Queen Bee asked: When you find so much fascinating historical information, how do you (or any of the Wenches) decide what to use, and what to leave out?
Research is a tricky trap. Every writer wants to set the scene in a way that will bring the story to life and create characters that seem real. Digging up lots of nifty background facts as reinforcement is one of the best ways to do it. As much as writers wish it were otherwise, imagination alone can’t carry the whole load. Whether a story is set in a police precinct in modern-day New York or in Bath in 1805, a writer needs accurate details to give a story credibility.
Yet sometimes those same facts can take over a story and overwhelm it: the dreaded “info-dump.” Most of the time, writers don’t even realize the terrible moment until it’s too late. You tuck in a description of the heroine’s gown (the Spitalfields silk requires at least an entire paragraph itself), then the hero’s coat (French embroidery and cut steel buttons) then the heroine’s best friend’s clothing (a sack gown in lemon-colored lutestring), and the servant’s livery (scarlet wool plush, silver lacing, polished pewter buttons galore) and suddenly it’s happened. You haven’t written a tender love scene. You’ve written a Wikipedia entry.
The secret, of course, is keeping to your character’s POV instead of your own. Those cut-steel buttons might be endlessly fascinating to you, but to your hero, they’re just what keeps his coat closed, and of no more significance to him than a Velcro strip is to us. On the other hand, if the heroine sees the buttons, and recognizes the particular pattern in the cut-steel as being sold only in Paris, while the hero has sworn he’s never been abroad –– well, then those super-cool buttons you discovered have earned their place in your story.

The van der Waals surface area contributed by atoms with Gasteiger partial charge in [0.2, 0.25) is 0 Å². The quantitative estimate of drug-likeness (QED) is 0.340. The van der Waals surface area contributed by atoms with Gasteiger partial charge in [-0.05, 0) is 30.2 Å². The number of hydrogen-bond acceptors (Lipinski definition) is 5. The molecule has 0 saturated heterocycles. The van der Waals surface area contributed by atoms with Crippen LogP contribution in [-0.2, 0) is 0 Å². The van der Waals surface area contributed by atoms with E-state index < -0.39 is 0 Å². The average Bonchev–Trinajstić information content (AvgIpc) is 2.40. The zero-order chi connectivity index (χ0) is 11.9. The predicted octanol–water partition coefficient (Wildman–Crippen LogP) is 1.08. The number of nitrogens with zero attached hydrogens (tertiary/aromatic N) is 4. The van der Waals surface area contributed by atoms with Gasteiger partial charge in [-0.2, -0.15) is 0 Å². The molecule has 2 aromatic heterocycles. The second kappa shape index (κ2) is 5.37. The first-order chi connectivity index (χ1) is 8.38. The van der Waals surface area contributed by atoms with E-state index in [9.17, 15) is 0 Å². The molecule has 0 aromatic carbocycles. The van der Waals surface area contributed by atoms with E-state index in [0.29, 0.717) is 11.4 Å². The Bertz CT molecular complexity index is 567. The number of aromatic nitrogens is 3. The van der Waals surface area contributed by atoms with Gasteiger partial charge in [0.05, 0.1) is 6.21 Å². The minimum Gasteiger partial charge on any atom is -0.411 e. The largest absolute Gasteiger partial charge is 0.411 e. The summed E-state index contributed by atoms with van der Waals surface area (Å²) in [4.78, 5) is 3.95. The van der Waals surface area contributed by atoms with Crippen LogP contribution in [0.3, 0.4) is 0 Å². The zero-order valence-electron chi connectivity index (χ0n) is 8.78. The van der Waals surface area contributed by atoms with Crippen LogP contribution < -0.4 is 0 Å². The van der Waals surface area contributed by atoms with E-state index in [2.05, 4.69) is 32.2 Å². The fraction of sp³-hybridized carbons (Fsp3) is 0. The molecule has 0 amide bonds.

True, it’s hard to be judicious, especially for us self-proclaimed history nerds. We love research, whether it’s in the hushed carrel of a university’s rare book room, or Googling away at home in pj’s. We store away ideas and fact like squirrels with acorns, and delight in sharing what we’ve discovered with our readers. But today publishers wants shorter, sexier historical romances, and most editors will react to abundant historical description like Borat: “Not so much.”
Yet when research works the way it should, it’s magical, both for the writer and the reader. I’ve mentioned here before how my recent book splurge of the complete diaries Samuel Pepys now fills an entire bookcase shelf. With my current string of historical novels set in England during the 1660s-80s, I turn again and again to the Pepys diaries for inspiration. Sometimes all it takes is a single sentence or two: “Great doings of music at the next house . . . the King [Charles II] and Dukes [Charles’s two younger brothers, James and Henry] there with Madame Palmer, a pretty woman that they have a fancy to, to make her husband a cuckold.”
Madame Palmer will in fact become Charles’s mistress, and my heroine in Royal Harlot, but this brief mention by Pepys kicked my imagination into high gear. Is this Barbara’s first time entertaining royalty in her home? Does her husband yet realize the king’s interest in Barbara? Do Charles’s brothers like her, and she them? How does such a musical party mark the differences in London before and after Charles’s return to the throne, and how does it solidify Barbara’s position with the king? One sentence, yet it inspired an entire chapter.
I’m not alone, of course. I’m sure every one of the Wenches will have experienced much the same research “magic.” I’m currently reading an advance copy of Loretta’s next book, Not Quite a Lady. Because this book won’t be in stores for another couple of months, I won’t spill the beans about the characters or the plot except to say that it’s another of Loretta’s virtually perfect books. *g* Still, I will say this much: one of the most popular blogs on this site last year resulted from Loretta’s research-visit to Old Sturbridge Village ("The Pig & I": it’s worth revisiting), and it’s clear that same visit influenced quite a bit in her new book (and her characters) as well.
So if you’re a reader, do you like stories suggested by historical fact? If you’re a writer, do you, too, rely on historical facts for inspiration? (And thank you, Queen Bee, for the question –– you’ve earned a free book.)